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Did you hear? Did you see? Did you discuss?

So this thing happened in the airspace over my city. Yet, I was blissfully ignorant of it for most of the day it happened.

I saw a quick headline online that said something about a problem on a flight.

It was Christmas Day. I had Christmas stuff to do. I have two children. We had to get on the rain-slicked roads to grandmother’s house in mid-state Michigan. Even over dinner that evening, the conversation barely touched upon the disaster averted. We were too busy debating political correctness at the holidays, Obama’s first year in office, and if striped cats are gassier than solid-colored ones.

By orvalrochefort via Creative Commons

It was not until our long, dark, rainy drive home that we switched on the radio and learned this airplane thing was more like a failed suicide bombing and it was here in Detroit. The next day at my mother’s house we talked at length about cheery things like if the plane exploded in the air, how big an area would the fallout cover? What was the typical incoming flight path of a Northwest/Delta plane? Are there parts of the area that are under flight paths more than others? We realized that no matter where it happened, if it had happened, it would have affected someone we know.

Beyond the bounds of family walls, I’ve heard squat. I mean the news media is squeezing every drop out of the story. But around town, the one that was in the would-be bull’s eye, as far as I can tell, not so much. I asked friends who traveled by air over the holiday if the incident affected their psyches or boarding experiences. Not much, they said. However, they traveled domestically. I didn’t talk to anyone who traveled overseas.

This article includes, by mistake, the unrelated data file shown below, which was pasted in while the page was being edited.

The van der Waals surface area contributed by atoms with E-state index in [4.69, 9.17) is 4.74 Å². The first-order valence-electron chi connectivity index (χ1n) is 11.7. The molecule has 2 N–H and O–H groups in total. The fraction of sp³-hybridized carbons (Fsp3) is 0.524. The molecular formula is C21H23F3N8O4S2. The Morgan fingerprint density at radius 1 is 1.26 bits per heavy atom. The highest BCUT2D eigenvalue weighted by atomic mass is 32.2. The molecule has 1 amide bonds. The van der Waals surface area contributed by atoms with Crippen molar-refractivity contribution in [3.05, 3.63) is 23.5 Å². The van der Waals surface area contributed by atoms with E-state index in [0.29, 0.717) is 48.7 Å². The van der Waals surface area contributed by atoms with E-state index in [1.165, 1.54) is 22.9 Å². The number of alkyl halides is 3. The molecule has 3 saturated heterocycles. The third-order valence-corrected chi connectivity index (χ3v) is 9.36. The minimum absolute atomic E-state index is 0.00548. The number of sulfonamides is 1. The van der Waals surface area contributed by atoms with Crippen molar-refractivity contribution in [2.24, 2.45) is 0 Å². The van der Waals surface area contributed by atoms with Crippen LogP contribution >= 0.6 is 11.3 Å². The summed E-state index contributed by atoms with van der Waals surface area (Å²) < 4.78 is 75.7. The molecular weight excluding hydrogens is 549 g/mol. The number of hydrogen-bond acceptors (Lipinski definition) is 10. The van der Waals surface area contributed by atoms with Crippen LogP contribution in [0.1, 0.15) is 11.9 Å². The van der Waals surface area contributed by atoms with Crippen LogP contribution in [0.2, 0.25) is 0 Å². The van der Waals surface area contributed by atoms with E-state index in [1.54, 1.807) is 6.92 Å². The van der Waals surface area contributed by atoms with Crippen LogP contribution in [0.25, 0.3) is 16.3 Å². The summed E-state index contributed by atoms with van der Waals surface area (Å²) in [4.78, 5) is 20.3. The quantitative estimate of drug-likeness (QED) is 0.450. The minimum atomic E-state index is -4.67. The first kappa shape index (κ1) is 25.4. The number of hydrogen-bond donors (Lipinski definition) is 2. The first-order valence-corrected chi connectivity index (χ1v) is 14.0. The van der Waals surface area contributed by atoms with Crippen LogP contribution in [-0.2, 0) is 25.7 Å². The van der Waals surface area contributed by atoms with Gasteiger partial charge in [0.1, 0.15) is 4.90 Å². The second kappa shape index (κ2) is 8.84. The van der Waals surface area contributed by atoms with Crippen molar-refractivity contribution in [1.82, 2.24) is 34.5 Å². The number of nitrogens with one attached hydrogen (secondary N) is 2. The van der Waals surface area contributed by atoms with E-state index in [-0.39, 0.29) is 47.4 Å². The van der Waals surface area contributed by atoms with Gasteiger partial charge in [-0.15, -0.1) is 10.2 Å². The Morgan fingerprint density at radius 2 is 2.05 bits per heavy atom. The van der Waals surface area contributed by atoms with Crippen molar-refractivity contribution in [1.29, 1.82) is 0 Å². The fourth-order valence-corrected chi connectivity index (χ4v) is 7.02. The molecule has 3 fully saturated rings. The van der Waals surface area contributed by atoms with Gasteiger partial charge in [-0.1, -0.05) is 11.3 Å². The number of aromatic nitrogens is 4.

This thing. It didn’t happen as planned. If I understand the story correctly, by the description of things, it wouldn’t have happened even if passengers hadn’t intervened. The guy didn’t have his chemicals mixed properly or something. He didn’t have all the details straight. Thank god. Most likely he terrorized his man parts. Oh, he did terrorize some of the passengers. I cannot minimize that nor will I make light of it.

Two things come to mind in the wake of this:

First, Jeez, can we ever get a break here? Must every bad story, losing sports team, failing industry, worst educational system, all emanate from the Mitten State and specifically from the base of the thumb of the Mitten? I know the situation was random, that it was not specifically designed to make Detroit look bad. One populated American city is as good a target as the next if you are the enemy and on a mission, right? Still, I had a Rodney Dangerfield moment in which I bemoaned “Why can’t we get any respect around here?”

Second, news about heightened security and full body scans horrify me. Are you among those who think nothing of it? Or, are you like me and shudder at the thought of some Dwight Schrute type sweating and giggling as he scans your bits and parts in search of weapons and hidden contraband?

Via NBC.com